At least 45 dogs seized from 'horrible living conditions' at Matagorda County home, officials say

At least 45 dogs were seized from a Matagorda County breeding home Tuesday, according to authorities.

MATAGORDA COUNTY, Texas – At least 45 dogs were seized from a Matagorda County breeding home Tuesday, according to authorities.

Houston Humane Society officials called it a "hoarding" situation.

What happened

Matagorda County Animal Control officers arrived at a home on FM 521 around 10 a.m. in order to seize animals from the property.

Animal Control officers said the woman living at the home did not initially answer the door.

PHOTOS: 45 dogs seized from Matagorda County home

Deputies with the Matagorda County Sheriff’s Office forced open the door, according to authorities.

What was inside?

Once authorities made it inside, they said the woman complied.

Authorities said 47 dogs were inside.

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The seizure lasted about 2 1/2 hours and the Houston Humane Society was called to assist.

Living conditions

Officials said seven to nine of the seized dogs were overbred females. Houston Humane Society officials said when they entered the home, a female dog was giving birth under the kitchen sink.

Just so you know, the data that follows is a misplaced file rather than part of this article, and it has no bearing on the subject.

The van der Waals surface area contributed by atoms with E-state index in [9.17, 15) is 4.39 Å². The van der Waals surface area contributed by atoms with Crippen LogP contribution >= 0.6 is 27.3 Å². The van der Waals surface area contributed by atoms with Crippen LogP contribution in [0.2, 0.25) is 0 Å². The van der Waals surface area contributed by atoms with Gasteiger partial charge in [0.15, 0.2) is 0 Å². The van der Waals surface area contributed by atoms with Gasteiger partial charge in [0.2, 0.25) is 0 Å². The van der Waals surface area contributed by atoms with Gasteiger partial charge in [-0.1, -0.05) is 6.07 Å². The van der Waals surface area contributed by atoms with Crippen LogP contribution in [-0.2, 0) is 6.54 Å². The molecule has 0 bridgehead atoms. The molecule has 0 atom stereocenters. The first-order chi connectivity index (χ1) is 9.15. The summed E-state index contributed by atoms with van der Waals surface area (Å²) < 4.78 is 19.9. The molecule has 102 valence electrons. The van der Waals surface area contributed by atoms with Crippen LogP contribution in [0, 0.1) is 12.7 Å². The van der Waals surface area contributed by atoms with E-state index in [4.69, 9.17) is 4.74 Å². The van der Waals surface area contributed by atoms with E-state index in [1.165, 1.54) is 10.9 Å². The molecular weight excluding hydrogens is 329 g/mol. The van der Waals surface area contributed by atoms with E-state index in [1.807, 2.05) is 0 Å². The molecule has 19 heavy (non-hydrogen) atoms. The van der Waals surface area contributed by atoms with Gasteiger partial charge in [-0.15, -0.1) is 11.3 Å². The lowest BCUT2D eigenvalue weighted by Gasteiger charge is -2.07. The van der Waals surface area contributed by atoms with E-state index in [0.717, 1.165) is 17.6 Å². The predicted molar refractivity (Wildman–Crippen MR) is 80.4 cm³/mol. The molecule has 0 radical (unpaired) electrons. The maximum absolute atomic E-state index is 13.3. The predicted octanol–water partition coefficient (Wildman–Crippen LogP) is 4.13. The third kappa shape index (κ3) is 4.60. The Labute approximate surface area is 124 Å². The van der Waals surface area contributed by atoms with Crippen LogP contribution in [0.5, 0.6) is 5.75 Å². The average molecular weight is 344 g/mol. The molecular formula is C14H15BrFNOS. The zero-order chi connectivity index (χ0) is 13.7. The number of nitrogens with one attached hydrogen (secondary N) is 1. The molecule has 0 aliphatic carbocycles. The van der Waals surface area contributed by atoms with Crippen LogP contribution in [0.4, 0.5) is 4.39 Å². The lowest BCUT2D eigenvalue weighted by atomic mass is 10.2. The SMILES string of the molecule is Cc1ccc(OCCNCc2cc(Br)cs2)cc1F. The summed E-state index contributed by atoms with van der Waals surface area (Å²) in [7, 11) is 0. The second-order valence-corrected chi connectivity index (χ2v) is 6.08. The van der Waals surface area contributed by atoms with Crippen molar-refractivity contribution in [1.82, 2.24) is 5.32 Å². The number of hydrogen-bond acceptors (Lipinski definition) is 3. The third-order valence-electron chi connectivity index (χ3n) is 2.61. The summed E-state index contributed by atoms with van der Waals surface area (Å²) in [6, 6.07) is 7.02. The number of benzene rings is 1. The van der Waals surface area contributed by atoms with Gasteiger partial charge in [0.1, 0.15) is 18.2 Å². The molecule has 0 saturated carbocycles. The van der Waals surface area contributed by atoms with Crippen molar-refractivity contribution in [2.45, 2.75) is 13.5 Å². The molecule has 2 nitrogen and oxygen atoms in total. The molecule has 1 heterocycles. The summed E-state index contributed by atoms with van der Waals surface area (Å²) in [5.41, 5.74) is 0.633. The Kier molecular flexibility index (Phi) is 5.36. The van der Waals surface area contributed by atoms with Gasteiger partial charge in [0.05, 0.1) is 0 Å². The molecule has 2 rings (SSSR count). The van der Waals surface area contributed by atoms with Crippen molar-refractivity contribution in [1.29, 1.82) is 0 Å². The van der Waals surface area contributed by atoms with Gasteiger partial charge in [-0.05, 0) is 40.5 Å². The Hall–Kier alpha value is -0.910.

All of the dogs were in "horrible living conditions," according to Matagorda County officials.

Officials said puppies were living outside in the heat and the dogs were provided murky water and ant-covered food.

Inside the home, officials said dogs were forced to sit and walk in their own feces and live in cupboards below the sink.

“A lot of them were sitting in their own filth. (They) Hadn’t left the kennels. ... They were left in there 24/7,” Katie Fine, with the Houston Humane Society, said.

Some of the animals were severely matted and had eye infections, officials said.

“Our biggest thing is just getting them out of that environment (and) getting them here (to the Houston Humane Society) to be medically assessed,” Fine said.

Not first call to home

In May, Matagorda authorities said they were called to the same location after a woman bought a dog from the home.

Officials said the dog was sick and died one day after the woman bought it.

After the dog died, the woman reached out to Animal Control to check out the location.

Officials said a seizure did not happen at that time because the homeowner had far fewer animals.

A citation was issued, but no arrests were made.


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Posted by Houston Humane Society on Tuesday, August 20, 2019